Off the back of a discussion I read in a forum yesterday I would love to clarify wolf theory/alpha theory/leader of the pack ideas etc etc for dog behaviour. It’s often a hotly debated topic with many viewpoints, so here is mine.
Any animal that lives in a group needs a structure. Think about Meerkats, see the post on those glorious Guinea Pigs from a couple of weeks ago ❤️, watch horses in a field, there are numerous examples. There is ALWAYS some organisation within a group of animals.
This is particularly true within groups of canines, and we can see it work gloriously within a pack of wolves where there is a definite hierarchy with an alpha female and an alpha male at the top. So we are probably all in agreement up to here? The next bit is where many people are divided – whether or not our domestic dogs work to these same hierarchies…
In 1947, there was a study published by Rudolph Schenkel which was the end product of research on wolves during 1930s and 40s. His research showed “violent rivalries” between individual members of the packs and it was from this paper that a new wave of physically dominant dog obediance training became the thing to do. Also, the belief that our domestic dogs (having evolved from the wolf) were challenging us daily for the top spot, to be the alpha of the family, and so if they did anything wrong we should ‘alpha roll’ them and hold them down until they submitted to show that we were the boss and because “this is what the wolves do themselves”. Unfortunately, this physically dominant method of dog training is still quite popular around the world. To many, however, this felt (and still does feel) wrong and the wolf theory was dismissed in place of more positive reward based training.
And this is where the confusion comes from I believe. That if you believe the wolf thing, then you must also believe in the physically dominant thing…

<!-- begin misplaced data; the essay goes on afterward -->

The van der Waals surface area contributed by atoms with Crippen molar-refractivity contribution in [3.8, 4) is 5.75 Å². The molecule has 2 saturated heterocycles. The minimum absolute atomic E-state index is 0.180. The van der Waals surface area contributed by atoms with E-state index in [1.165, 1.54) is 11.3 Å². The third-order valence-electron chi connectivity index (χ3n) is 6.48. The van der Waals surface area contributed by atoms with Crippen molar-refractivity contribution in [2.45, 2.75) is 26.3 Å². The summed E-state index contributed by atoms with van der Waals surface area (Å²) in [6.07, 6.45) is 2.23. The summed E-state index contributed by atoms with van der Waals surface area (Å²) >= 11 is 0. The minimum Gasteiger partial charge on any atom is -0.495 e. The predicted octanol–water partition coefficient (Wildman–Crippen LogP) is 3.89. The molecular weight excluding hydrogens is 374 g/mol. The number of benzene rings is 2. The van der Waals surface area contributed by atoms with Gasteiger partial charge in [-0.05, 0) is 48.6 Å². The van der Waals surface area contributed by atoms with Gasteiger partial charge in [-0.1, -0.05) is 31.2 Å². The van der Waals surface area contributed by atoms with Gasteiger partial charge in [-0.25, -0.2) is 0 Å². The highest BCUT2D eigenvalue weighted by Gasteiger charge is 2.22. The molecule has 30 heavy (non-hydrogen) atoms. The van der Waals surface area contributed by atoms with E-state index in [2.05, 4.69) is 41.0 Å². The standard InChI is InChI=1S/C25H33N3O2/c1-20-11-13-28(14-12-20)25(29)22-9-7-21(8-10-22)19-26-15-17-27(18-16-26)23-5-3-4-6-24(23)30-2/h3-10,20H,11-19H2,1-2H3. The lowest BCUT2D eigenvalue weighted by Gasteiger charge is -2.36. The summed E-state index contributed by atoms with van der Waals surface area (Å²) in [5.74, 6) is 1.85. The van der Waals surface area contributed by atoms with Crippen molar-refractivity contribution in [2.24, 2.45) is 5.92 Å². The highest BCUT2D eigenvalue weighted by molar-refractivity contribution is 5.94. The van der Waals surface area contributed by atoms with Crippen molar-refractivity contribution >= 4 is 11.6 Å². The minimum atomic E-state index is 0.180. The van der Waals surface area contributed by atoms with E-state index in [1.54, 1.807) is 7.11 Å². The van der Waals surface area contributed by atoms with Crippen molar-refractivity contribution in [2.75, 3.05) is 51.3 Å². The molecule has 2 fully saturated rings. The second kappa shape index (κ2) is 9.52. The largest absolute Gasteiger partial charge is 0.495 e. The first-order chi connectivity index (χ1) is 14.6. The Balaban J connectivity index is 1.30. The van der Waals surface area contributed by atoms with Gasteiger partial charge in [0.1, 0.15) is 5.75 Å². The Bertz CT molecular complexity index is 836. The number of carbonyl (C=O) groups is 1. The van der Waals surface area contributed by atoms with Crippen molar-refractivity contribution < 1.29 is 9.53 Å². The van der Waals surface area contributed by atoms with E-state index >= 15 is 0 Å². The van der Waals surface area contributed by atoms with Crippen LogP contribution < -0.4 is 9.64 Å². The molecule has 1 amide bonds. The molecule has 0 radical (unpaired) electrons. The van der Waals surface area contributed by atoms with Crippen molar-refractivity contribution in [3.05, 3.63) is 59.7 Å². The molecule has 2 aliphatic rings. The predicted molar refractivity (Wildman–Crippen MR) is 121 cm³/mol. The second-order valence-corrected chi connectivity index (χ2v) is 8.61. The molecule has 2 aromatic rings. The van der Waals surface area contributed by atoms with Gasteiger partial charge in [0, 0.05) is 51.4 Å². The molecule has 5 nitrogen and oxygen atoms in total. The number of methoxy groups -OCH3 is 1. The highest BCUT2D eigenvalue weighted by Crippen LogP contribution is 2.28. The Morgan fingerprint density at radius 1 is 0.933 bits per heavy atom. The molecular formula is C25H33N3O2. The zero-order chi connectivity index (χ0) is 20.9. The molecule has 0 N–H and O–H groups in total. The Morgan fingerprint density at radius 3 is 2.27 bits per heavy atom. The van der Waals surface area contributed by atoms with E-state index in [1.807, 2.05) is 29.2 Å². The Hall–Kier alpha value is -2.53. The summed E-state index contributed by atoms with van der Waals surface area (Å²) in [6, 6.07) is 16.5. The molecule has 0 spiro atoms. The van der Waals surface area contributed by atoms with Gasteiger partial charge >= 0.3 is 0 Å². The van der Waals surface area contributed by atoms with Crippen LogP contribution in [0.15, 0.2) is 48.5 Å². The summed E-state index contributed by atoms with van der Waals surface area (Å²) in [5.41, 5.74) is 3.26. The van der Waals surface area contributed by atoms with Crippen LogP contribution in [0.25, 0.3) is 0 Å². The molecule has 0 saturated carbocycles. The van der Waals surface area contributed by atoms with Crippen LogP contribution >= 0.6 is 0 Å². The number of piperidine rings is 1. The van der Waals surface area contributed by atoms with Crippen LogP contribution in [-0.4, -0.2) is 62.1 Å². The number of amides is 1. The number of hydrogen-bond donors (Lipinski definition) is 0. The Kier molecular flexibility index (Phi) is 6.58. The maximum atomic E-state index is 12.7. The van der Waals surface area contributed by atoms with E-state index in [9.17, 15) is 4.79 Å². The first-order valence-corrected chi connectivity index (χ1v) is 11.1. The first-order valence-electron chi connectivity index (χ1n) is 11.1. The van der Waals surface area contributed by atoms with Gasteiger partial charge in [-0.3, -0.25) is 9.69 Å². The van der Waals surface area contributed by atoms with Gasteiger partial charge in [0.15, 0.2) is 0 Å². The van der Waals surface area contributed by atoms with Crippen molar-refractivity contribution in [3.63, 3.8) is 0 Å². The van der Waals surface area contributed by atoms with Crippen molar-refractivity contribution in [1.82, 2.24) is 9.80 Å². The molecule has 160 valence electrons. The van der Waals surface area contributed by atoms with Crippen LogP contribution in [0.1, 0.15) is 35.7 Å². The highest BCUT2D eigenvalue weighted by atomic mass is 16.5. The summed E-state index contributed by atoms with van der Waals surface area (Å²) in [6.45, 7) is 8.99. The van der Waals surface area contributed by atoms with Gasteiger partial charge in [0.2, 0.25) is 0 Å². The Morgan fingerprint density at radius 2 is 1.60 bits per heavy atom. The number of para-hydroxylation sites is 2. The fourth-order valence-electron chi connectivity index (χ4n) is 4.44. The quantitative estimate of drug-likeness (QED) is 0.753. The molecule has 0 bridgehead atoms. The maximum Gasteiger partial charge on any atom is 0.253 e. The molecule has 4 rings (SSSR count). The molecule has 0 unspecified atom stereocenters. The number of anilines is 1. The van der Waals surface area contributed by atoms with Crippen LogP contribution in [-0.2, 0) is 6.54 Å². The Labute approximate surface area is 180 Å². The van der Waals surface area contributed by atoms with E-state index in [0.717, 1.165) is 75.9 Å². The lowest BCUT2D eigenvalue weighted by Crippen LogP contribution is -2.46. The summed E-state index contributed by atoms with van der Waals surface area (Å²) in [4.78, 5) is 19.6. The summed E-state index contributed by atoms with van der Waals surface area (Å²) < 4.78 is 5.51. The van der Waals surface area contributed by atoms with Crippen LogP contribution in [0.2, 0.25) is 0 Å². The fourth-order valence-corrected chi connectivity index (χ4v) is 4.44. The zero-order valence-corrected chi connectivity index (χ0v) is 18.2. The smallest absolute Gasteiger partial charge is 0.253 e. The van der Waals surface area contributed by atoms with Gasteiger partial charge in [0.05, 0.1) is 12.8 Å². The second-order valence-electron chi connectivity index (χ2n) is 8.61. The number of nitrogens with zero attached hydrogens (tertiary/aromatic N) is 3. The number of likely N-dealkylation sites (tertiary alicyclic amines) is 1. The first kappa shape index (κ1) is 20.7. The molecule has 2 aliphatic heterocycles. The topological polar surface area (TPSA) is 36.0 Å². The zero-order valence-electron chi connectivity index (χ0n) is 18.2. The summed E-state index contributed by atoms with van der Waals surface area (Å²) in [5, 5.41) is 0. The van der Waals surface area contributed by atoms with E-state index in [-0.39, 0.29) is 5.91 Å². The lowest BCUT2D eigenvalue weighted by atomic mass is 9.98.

That doesn’t have to be the case. I celebrate using wolves as a template to bring happiness to domestic dogs and their families. It’s AMAZING how much peace can be brought to a household if we think about how simply a wolf pack would behave. The study referred to above was done on wolves in captivity so the research was based on wolves behaving UN-naturally so absolutely we can’t base our theories on that. However, spend some time in the wild with wolves and you will recognise similar behaviours that you see in your home. What’s great about watching wolves in the wild is that you see them bringing up their young in the most peaceful, patient, tolerant, non-aggressive way, arguably the best parents/carers in the entire animal kingdom. They are usually only aggressive if survival depends on it. Wolves and dogs who are not under pressure teach their young with calm consistency. And THAT’S the bit we learn from them. It’s just so beautiful and once I discovered this my life changed, as did that of my dog.
Very recently, research by wolf biologist Dan Stahler (University of California) shows that wolves and dogs are 100% related and the blood of a wolf cannot be separated from that of a dog (whereas a wolf compared with a coyote has a slight difference, which is why they cannot breed together).
To refer to the 1947 study again, our dogs are not challenging us for the top spot in our (inter-species) group, but they will assume that role if they don’t see credible consistent leadership that they understand coming from anyone else within. This is incredibly stressful for them, but they try their best to do it anyway, for the good of the group. Because that’s how wonderful dogs (domestic wolves) are.